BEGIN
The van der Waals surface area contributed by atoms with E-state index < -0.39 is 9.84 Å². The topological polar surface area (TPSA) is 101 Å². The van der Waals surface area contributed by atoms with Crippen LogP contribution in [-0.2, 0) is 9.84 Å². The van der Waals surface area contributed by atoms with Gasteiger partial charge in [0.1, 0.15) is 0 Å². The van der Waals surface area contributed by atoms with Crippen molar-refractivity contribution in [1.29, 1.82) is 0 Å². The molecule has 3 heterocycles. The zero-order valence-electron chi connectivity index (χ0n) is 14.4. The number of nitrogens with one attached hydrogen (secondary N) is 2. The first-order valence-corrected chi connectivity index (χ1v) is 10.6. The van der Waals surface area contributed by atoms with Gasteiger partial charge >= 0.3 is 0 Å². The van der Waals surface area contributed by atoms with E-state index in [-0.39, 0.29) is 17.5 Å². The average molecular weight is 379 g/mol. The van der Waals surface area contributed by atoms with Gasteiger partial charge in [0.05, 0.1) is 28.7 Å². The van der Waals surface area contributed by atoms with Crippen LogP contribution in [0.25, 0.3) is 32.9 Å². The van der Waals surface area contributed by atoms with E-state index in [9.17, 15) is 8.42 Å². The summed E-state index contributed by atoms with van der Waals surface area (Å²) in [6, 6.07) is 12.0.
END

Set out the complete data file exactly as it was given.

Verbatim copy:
The van der Waals surface area contributed by atoms with E-state index < -0.39 is 9.84 Å². The topological polar surface area (TPSA) is 101 Å². The van der Waals surface area contributed by atoms with Crippen LogP contribution in [-0.2, 0) is 9.84 Å². The van der Waals surface area contributed by atoms with Gasteiger partial charge in [0.1, 0.15) is 0 Å². The van der Waals surface area contributed by atoms with Crippen molar-refractivity contribution in [1.29, 1.82) is 0 Å². The molecule has 3 heterocycles. The zero-order valence-electron chi connectivity index (χ0n) is 14.4. The number of nitrogens with one attached hydrogen (secondary N) is 2. The first-order valence-corrected chi connectivity index (χ1v) is 10.6. The van der Waals surface area contributed by atoms with Gasteiger partial charge >= 0.3 is 0 Å². The van der Waals surface area contributed by atoms with E-state index in [-0.39, 0.29) is 17.5 Å². The average molecular weight is 379 g/mol. The van der Waals surface area contributed by atoms with Gasteiger partial charge in [0.05, 0.1) is 28.7 Å². The van der Waals surface area contributed by atoms with Crippen LogP contribution in [0.25, 0.3) is 32.9 Å². The van der Waals surface area contributed by atoms with E-state index in [9.17, 15) is 8.42 Å². The summed E-state index contributed by atoms with van der Waals surface area (Å²) in [6, 6.07) is 12.0.